I landed in August – I was told I was coming to research and analyse the situation in Southern Unity State, in the north of South Sudan. We wanted to reach the communities we were working with before the clashes in July and see if it was safe for us to restart our programmes.
Before the clashes we had two clinics – both with five inpatient beds and three maternity beds. We were also running mobile Primary Health Care clinics, small mobile teams going out into the community, offering basic healthcare. They covered eight large areas around Leer, a small town in Unity State. Without them, the tens of thousands of people living in this area don’t have access to even basic healthcare provision.
Then the clashes happened and in the process, both our clinics were looted and the population, including our own staff, ran. For their lives.
So here I am, landed in Juba, the capital of South Sudan, and handed a list of names and phone numbers of our former staff. Go.
First things first, I talk to the coordination team here in Juba to work out what we know. Then I try to contact the former outreach supervisor – the manager of our outreach teams. He tells me the situation is OK and we discuss trying to get two team members back to the area along with some essential medication.
I begin to arrange just that with the team in Juba. The night before we're due to load the plane with the medication I receive a text: “Man we are on the run. I will call you when I have time”. Cue 18 hours of worrying.
No matter how used to this danger people are and how normal this is for them, it doesn’t make it any easier or more acceptable. This man is just one of thousands upon thousands of people in South Sudan who are forced to spend their lives in cycles of running. Who or which side they’re running from doesn’t matter, this is what is happening throughout the country.
I spend the night and following day anxiously waiting to hear he is OK. In the meantime we make the difficult decision not to send supplies. We have no one to receive them at the other side and no idea if we would be able to get them to where they are needed.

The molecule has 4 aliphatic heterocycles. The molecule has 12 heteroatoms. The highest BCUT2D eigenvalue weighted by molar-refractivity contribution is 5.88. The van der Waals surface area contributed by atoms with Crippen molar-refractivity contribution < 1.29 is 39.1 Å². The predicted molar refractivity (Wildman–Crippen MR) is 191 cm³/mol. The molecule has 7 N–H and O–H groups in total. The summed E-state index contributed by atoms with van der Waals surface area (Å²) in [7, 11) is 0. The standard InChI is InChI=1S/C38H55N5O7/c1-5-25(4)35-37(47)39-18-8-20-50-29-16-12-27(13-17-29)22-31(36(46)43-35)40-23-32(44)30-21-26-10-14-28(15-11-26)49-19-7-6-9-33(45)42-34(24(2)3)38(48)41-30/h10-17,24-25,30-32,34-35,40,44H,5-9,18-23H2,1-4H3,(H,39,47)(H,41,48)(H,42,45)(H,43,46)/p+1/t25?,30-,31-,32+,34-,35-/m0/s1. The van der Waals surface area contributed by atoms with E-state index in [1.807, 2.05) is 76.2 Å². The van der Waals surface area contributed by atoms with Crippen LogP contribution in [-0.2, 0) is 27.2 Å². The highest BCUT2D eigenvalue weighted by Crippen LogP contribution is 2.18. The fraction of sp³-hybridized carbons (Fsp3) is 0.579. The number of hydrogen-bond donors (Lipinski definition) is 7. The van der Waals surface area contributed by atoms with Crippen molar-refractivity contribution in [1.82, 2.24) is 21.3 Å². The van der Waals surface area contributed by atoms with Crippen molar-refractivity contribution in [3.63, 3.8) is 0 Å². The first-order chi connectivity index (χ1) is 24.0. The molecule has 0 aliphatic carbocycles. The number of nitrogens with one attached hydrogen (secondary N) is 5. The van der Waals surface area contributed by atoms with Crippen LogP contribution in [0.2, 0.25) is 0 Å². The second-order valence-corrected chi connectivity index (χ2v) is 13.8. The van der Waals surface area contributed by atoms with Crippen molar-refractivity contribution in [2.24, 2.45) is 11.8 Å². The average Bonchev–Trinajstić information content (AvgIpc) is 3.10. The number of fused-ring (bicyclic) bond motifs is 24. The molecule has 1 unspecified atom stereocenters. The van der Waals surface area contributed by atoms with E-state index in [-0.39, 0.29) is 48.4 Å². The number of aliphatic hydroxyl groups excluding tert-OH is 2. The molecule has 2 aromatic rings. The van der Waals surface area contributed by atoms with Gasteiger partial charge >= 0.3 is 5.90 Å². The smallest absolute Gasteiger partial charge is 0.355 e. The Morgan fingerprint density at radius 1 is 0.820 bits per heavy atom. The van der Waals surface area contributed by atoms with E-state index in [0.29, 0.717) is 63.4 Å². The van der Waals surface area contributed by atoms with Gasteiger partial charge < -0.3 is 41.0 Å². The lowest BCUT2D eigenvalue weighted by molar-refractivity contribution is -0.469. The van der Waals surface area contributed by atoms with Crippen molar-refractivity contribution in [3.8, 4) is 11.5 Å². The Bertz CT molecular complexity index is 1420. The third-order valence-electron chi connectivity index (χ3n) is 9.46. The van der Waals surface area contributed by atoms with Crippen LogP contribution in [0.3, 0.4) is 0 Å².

Finally the call comes; he and his family are OK. I am relieved, it means we can now send the supplies along with the two additional team members who have been trying to return home from training in Kenya. We’ve spent weeks trying to get this essential equipment to where it is needed.
On top of this, all the time I’ve been here I have also been trying to reach Marco, another key team member who no one has heard from in the last week. We don’t even know if he is alive. After a week of no news I finally get a text. His phone had been water damaged while he was running but he was fine and would be in touch again when he could.
A new phone has now been sent with one of the team. Once they’ve delivered the medications they’re going to try and find Marco. It will probably take a two-day walk to do so.
When we talk about the challenges of getting access to different places and communities, I think it is almost impossible to really articulate what that means to someone who isn’t here. But just all the work it has taken to get in touch and coordinate two members of staff demonstrates a fragment of daily life here. Trying to find our staff members after a flare up of violence, trying to locate somewhere to land the plane or a boat to reach the islands. Nothing is simple.
The easy place for us to re-establish our activities is where the population - our patients - is not. The locations that MSF are still working in are on the other side of the frontline from the people. Restarting activities in the same places again puts the people at risk of being shot, captured or raped, as they would have to cross the frontline to reach us. So instead of asking people to come to our clinics, we have to expand our community health worker and outreach programme behind the frontline, so that we can offer enough assistance to truly help and treat people, but not so much that if the population moves we can’t move with them.
The rains are coming
We were running a project just like this in Northern Unity State three years ago when I was last here, where we re-established a project doing local primary healthcare. And so I know from bitter experience that it’s hard in the rainy season… really hard. The only way you can get everywhere is a helicopter and the only way you can get to some places is by plane, canoe or on foot.
But one good thing about the rains is that as long as the weather stops us moving, the fighting can’t move either; at least not as easily.
The intent from our team is here, and we aren’t giving up. But it’s hard, and whether we like it or not, it might not be up to us. I feel a sense of responsibility for these people but the truth is – how do we respond in a place where there is a marked diminishing of respect for humanitarian work?
And on top of all this, NGOs across South Sudan are leaving. Whether it’s because of a lack of funding, security concerns or the fact that they, like us, just aren’t sure what to do next, I don’t know. As an organisation which relies entirely on public donations we are in a unique position, we can and will continue to respond in South Sudan – our largest humanitarian response in the world. But for other organisations, who rely heavily on government grants, it has become clear that the money and willingness just isn’t there like it was three years ago.
The truth is, I just can’t work out what we need to do to help these people in a meaningful way at the moment, because there is no easy or clear option. But one thing I do know, is that we will continue trying.
Haydn at work. Photo: Gemma Gillie / MSF